FC: Weather Scrapbook | Bailey VonCannon
1: Sources | http://curiosity.discovery.com/question/what-are-wind-belts | http://www.tpub.com/weather2/4-23.htm | http://www.theairlinepilots.com/met/clouds.htm | http://upload.wikimedia.org/wikipedia/commons/thumb/7/79/Atmospheric_circulation.svg/300px-Atmospheric_circulation.svg.png | http://freebigpictures.com/wp-content/uploads/2009/09/stratus.jpg | http://www.visualphotos.com/photo/2x2919235/stratocumulus_clouds_nba015.jpg | http://www.sciencephoto.com/image/94830/large/C0030596-Altostratus_Clouds-SPL.jpg | http://ts1.mm.bing.net/th?id=i.4995361224328092&pid=1.9 | http://upload.wikimedia.org/wikipedia/commons/8/8d/Cumulus_clouds_Montenegro.jpg | http://ed101.bu.edu/StudentDoc/current/ED101fa10/jenmks/images/Cirrus_clouds2.jpg | http://upload.wikimedia.org/wikipedia/commons/f/f7/Cumulonimbus_Clouds.jpg
2: Wind Belts | The 5 wind belts are doldrums, trade winds, horse latitudes, prevailing westerlies, polar easterlies. | A doldrum is the area that gets the most heat from the sun and is generally between 5 degrees north and south latitude. | Polar Easterlies are winds that reach to the poles from about 60 degrees north and south latitude.
3: Trade winds is the area that goes past the doldrums to as far as 30 degrees north and south latitude. | Horse latitudes are wind belts that form at about 30 degrees north and south latitude between the trade winds and the prevailing westerlies. | Prevailing westerlies are winds that extend to about 60 degrees north and south latitude from the horse latitudes
4: The relationship of air masses and frontal systems | The primary frontal zones of the Northern Hemisphere are the arctic frontal zone and the polar frontal zone. | Air masses are related because fronts separate air masses and they both have to do with weather formations.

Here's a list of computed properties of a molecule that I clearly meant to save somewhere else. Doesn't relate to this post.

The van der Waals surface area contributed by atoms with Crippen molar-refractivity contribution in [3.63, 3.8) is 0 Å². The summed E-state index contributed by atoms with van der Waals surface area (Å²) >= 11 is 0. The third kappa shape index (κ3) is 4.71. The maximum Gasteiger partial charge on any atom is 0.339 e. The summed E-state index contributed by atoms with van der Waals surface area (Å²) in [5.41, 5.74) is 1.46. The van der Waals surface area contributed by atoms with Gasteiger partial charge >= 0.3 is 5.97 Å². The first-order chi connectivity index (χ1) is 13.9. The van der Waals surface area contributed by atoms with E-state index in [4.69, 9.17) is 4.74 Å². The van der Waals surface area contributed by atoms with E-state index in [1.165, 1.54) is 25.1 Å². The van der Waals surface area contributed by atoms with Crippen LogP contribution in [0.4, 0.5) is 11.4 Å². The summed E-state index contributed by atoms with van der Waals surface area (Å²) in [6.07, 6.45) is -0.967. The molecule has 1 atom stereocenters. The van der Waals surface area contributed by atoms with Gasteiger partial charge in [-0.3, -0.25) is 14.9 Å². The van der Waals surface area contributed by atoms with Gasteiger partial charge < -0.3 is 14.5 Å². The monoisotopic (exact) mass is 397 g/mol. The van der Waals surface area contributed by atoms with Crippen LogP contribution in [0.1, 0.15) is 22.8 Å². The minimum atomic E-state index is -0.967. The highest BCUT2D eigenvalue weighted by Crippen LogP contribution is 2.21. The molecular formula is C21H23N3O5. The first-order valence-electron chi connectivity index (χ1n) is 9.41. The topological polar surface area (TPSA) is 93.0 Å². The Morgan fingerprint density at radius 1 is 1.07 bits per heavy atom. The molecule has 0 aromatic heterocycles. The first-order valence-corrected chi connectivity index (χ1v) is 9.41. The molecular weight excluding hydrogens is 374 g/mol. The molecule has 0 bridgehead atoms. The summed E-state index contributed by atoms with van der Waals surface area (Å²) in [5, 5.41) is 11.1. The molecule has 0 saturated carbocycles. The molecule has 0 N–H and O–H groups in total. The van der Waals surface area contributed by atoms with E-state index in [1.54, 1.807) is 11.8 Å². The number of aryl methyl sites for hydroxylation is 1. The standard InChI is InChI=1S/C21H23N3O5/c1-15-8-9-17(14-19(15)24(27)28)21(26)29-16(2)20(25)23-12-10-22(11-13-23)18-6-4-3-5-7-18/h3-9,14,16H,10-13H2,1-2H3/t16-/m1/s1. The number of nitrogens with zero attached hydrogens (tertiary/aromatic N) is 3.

5: If we didn't have air masses there wouldn't be any fronts.
6: Cloud Patterns | Stratus clouds are most common near the coast and the mountains.Stratus clouds are usually followed by condensation. The weather associated with stratus clouds is drizzle or slight rain, or snow in subzero temperatures. The clouds form in sheets or layers and occur when large areas of moist air rise in a stable atmosphere to where condensation occurs.
8: Stratocumulus clouds are the most common worldwide and they are a good indicator of moisture in lower levels of the atmosphere. These types of clouds usually have a ragged appearance along its upper surface, but can have a well-defined and flat base. The color of the cloud may be white or dark grey. Stratocumulus clouds may produce light precipitation if the cloud is sufficiently thick.
10: Altostratus clouds are formed in the middle levels of the atmosphere and is always a sign on the presence of significant amounts of moisture in those layers. Altostratus clouds are usually featureless ranging from a thin, white veil to a gray matte that may block out the Sun.
12: Cirrus clouds stretch across the sky in strands. The strands indicate the presence of moisture in the atmosphere. Cirrus clouds contain millions of ice crystals. The clouds can form into isolated patches. Cirrus clouds can indicate an approaching frontal system or a sign of a decayed thunderstorm.
14: Cirrostratus clouds are an even layer of cirrus clouds that cover a wide area. It is formed when a moist air mass is lifted to a level where it cools to saturation and forms ice crystals. If the cloud gets thicker it may mean that there is a frontal system coming.
16: Cumulus clouds consist of rounded individual cloud masses. Normally cumulus clouds have a flat base and the appearance of rising dome or towers. These clouds are frequently described as having cauliflower structure.
18: Cumulonimbus clouds are known as thunderstorm clouds that form as cumulus clouds continue to grow vertically. Lightning, thunder, and violent tornadoes are associated with cumulonimbus clouds.